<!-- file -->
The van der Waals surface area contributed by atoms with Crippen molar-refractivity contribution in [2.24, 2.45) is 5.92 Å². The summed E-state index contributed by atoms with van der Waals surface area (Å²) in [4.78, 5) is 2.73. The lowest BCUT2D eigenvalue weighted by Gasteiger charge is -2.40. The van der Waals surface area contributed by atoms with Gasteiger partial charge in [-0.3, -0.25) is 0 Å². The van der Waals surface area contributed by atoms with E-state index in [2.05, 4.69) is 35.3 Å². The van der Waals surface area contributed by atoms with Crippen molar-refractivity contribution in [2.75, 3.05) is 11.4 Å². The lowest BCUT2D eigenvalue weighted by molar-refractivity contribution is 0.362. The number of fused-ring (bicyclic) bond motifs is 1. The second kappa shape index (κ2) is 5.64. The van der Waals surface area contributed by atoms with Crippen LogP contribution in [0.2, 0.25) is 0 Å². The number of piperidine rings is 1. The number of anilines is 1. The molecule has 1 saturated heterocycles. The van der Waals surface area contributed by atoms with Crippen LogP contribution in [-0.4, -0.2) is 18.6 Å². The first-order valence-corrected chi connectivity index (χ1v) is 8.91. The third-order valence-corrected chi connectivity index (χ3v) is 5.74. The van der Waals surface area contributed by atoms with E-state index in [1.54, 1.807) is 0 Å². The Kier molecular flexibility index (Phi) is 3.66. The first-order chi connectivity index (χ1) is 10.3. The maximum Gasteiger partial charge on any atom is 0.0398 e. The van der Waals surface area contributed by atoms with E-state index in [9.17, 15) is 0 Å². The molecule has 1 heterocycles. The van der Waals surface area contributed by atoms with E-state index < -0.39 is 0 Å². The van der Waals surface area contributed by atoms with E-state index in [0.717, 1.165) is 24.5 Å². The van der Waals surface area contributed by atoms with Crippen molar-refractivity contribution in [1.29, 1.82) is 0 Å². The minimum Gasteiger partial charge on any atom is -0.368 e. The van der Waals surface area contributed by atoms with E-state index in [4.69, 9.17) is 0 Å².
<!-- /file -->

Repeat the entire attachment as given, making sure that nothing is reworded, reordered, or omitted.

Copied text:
The van der Waals surface area contributed by atoms with Crippen molar-refractivity contribution in [2.24, 2.45) is 5.92 Å². The summed E-state index contributed by atoms with van der Waals surface area (Å²) in [4.78, 5) is 2.73. The lowest BCUT2D eigenvalue weighted by Gasteiger charge is -2.40. The van der Waals surface area contributed by atoms with Gasteiger partial charge in [-0.3, -0.25) is 0 Å². The van der Waals surface area contributed by atoms with E-state index in [2.05, 4.69) is 35.3 Å². The van der Waals surface area contributed by atoms with Crippen molar-refractivity contribution in [2.75, 3.05) is 11.4 Å². The lowest BCUT2D eigenvalue weighted by molar-refractivity contribution is 0.362. The number of fused-ring (bicyclic) bond motifs is 1. The second kappa shape index (κ2) is 5.64. The van der Waals surface area contributed by atoms with Crippen LogP contribution in [0.2, 0.25) is 0 Å². The number of piperidine rings is 1. The number of anilines is 1. The molecule has 1 saturated heterocycles. The van der Waals surface area contributed by atoms with Crippen LogP contribution in [-0.4, -0.2) is 18.6 Å². The first-order valence-corrected chi connectivity index (χ1v) is 8.91. The third-order valence-corrected chi connectivity index (χ3v) is 5.74. The van der Waals surface area contributed by atoms with E-state index in [1.54, 1.807) is 0 Å². The Kier molecular flexibility index (Phi) is 3.66. The first-order chi connectivity index (χ1) is 10.3. The maximum Gasteiger partial charge on any atom is 0.0398 e. The van der Waals surface area contributed by atoms with E-state index in [9.17, 15) is 0 Å². The molecule has 1 heterocycles. The van der Waals surface area contributed by atoms with E-state index < -0.39 is 0 Å². The van der Waals surface area contributed by atoms with E-state index in [0.717, 1.165) is 24.5 Å². The van der Waals surface area contributed by atoms with Crippen molar-refractivity contribution in [1.29, 1.82) is 0 Å². The minimum Gasteiger partial charge on any atom is -0.368 e. The van der Waals surface area contributed by atoms with E-state index in [4.69, 9.17) is 0 Å².